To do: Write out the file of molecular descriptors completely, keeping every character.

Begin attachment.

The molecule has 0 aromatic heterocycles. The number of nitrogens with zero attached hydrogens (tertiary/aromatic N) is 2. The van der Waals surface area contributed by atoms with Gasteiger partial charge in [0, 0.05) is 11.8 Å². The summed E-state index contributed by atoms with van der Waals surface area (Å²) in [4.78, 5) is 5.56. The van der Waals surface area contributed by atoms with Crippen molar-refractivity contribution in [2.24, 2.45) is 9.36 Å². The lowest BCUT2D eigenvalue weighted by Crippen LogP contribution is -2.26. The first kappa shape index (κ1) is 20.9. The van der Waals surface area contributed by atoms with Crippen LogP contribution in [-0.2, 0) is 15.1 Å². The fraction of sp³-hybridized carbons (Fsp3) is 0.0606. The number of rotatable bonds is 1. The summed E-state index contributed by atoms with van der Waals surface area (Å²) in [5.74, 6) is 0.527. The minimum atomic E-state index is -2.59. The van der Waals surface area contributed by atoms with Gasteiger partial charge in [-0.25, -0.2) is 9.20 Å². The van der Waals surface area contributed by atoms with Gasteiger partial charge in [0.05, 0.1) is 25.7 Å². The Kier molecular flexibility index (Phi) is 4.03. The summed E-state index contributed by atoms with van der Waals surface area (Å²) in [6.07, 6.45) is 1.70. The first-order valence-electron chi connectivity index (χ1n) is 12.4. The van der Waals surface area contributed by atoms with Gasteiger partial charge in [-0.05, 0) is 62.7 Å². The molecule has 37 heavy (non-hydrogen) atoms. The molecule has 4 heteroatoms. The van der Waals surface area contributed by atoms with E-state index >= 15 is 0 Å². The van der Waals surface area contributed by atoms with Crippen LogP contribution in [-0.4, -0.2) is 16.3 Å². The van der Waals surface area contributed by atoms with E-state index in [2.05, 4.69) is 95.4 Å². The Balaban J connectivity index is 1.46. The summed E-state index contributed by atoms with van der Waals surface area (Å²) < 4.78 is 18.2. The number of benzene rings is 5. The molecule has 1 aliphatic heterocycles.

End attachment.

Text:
The molecule has 0 aromatic heterocycles. The number of nitrogens with zero attached hydrogens (tertiary/aromatic N) is 2. The van der Waals surface area contributed by atoms with Gasteiger partial charge in [0, 0.05) is 11.8 Å². The summed E-state index contributed by atoms with van der Waals surface area (Å²) in [4.78, 5) is 5.56. The van der Waals surface area contributed by atoms with Crippen molar-refractivity contribution in [2.24, 2.45) is 9.36 Å². The lowest BCUT2D eigenvalue weighted by Crippen LogP contribution is -2.26. The first kappa shape index (κ1) is 20.9. The van der Waals surface area contributed by atoms with Crippen LogP contribution in [-0.2, 0) is 15.1 Å². The fraction of sp³-hybridized carbons (Fsp3) is 0.0606. The number of rotatable bonds is 1. The summed E-state index contributed by atoms with van der Waals surface area (Å²) in [5.74, 6) is 0.527. The minimum atomic E-state index is -2.59. The van der Waals surface area contributed by atoms with Gasteiger partial charge in [-0.25, -0.2) is 9.20 Å². The van der Waals surface area contributed by atoms with Gasteiger partial charge in [0.05, 0.1) is 25.7 Å². The Kier molecular flexibility index (Phi) is 4.03. The summed E-state index contributed by atoms with van der Waals surface area (Å²) in [6.07, 6.45) is 1.70. The first-order valence-electron chi connectivity index (χ1n) is 12.4. The van der Waals surface area contributed by atoms with Gasteiger partial charge in [-0.05, 0) is 62.7 Å². The molecule has 37 heavy (non-hydrogen) atoms. The molecule has 4 heteroatoms. The van der Waals surface area contributed by atoms with E-state index >= 15 is 0 Å². The van der Waals surface area contributed by atoms with Crippen LogP contribution in [-0.4, -0.2) is 16.3 Å². The van der Waals surface area contributed by atoms with E-state index in [2.05, 4.69) is 95.4 Å². The Balaban J connectivity index is 1.46. The summed E-state index contributed by atoms with van der Waals surface area (Å²) < 4.78 is 18.2. The number of benzene rings is 5. The molecule has 1 aliphatic heterocycles.